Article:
Retail bank enjoy stellar year in 2023 – challenges ahead

Kearney has released the sixteenth edition of its annual European Retail Banking Radar, which tracks the performance of close to 90 retail banks across 21 European markets.

The study found that higher interest rates fuelled a record year for retail banks.

However, it also warned that banks should be leveraging their current financial position to prepare to navigate growing economic headwinds.

Record year for banks in 2023

2023 was an exceptional year for retail banking revenue, efficiency and profitability, with the income of the banks covered by the Radar reaching €365 billion in 2023, an 18% increase on 2022.
Net interest income grew 23.5% in 2023, while net commission income only grew 1.5%
Income per client and income per employee also grew to €830 (2022: €686), and €356,000 (2022: €301,000) respectively.
The increase in income meant that the cost-income ratio for most banks was vastly improved at an average of 53%, dropping from 60% in 2022.
As a result, profit per customer jumped 45% from an average of €233 in 2022 to €337 in 2023.
Selected countries, such as Italy, Slovenia and Poland more than doubled the profitability per client in the course of one year.

Profits must be used to prepare for future challenges

The study found that while the cost base did not grow as fast as income in 2023, the increase of 5.2% still meant a €10 billion growth in costs for the banks covered by the Radar. This is the largest increase in 16 years.
Saving and lending were also affected by inflation and interest rate hikes. Client deposits only rose by 0.5% in 2023, compared to a historical average of 2 – 4% per year. Lending growth followed a similar pattern, averaging only 0.7% growth for the year.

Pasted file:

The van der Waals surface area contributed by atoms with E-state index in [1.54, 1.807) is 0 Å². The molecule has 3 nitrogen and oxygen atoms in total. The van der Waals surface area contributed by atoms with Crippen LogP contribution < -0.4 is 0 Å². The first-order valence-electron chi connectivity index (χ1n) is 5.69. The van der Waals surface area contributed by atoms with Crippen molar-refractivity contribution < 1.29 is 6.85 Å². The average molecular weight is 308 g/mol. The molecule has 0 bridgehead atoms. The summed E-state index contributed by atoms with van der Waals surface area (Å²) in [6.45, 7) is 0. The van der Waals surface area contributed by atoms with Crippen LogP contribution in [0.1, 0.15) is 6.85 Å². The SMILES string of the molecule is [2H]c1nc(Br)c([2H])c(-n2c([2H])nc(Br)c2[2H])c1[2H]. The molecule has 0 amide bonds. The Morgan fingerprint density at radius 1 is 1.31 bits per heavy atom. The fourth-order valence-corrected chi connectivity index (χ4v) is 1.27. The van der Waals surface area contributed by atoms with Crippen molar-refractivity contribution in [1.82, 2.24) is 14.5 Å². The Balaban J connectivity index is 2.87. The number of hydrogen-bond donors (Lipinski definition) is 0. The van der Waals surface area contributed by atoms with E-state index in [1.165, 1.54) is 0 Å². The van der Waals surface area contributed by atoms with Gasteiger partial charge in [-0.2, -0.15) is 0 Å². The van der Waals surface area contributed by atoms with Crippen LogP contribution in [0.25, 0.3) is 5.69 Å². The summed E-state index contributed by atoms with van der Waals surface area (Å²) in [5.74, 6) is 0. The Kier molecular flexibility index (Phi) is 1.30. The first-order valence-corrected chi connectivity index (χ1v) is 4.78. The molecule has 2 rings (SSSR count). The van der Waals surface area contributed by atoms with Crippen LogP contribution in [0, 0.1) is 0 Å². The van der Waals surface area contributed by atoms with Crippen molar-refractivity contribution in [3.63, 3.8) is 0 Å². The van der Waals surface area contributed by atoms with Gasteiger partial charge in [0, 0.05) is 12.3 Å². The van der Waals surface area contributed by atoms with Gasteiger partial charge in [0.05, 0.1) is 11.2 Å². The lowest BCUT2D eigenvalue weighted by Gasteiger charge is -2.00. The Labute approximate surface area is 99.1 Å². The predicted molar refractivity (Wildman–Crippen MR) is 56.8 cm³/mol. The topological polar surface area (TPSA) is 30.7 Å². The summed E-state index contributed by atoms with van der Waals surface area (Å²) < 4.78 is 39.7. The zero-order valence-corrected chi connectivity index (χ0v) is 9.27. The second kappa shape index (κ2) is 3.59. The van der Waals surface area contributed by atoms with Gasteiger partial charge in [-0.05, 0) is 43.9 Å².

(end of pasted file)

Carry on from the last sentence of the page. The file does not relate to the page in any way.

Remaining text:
UK banks vulnerable to falling interest rates

With higher interest rates also leading to increased risk costs going forward, banks will need to leverage their strong financial position now to make their business and operating models future-proof and regenerative.

The growth in retail banking this year was almost completely driven by an increase in the net interest income, propelled by higher interest rates.

As interest rates start to decline, banks that rely on lending are likely to face more pressure on their income line.

With a net interest to total income ratio of 90% in 2023, UK banks are most likely to feel the effect of falling interest rates strongly.

“This year marks the second record year for the profitability of retail banks in Europe, with higher interest rates driving staggering income,” Roberto Freddi, Partner at Kearney.

“However, banks should be prepared for the fact that while net interest income is likely to fall, operational and risk costs will not follow suit. European banks should be looking to plan for the long-term but act in the short term.”


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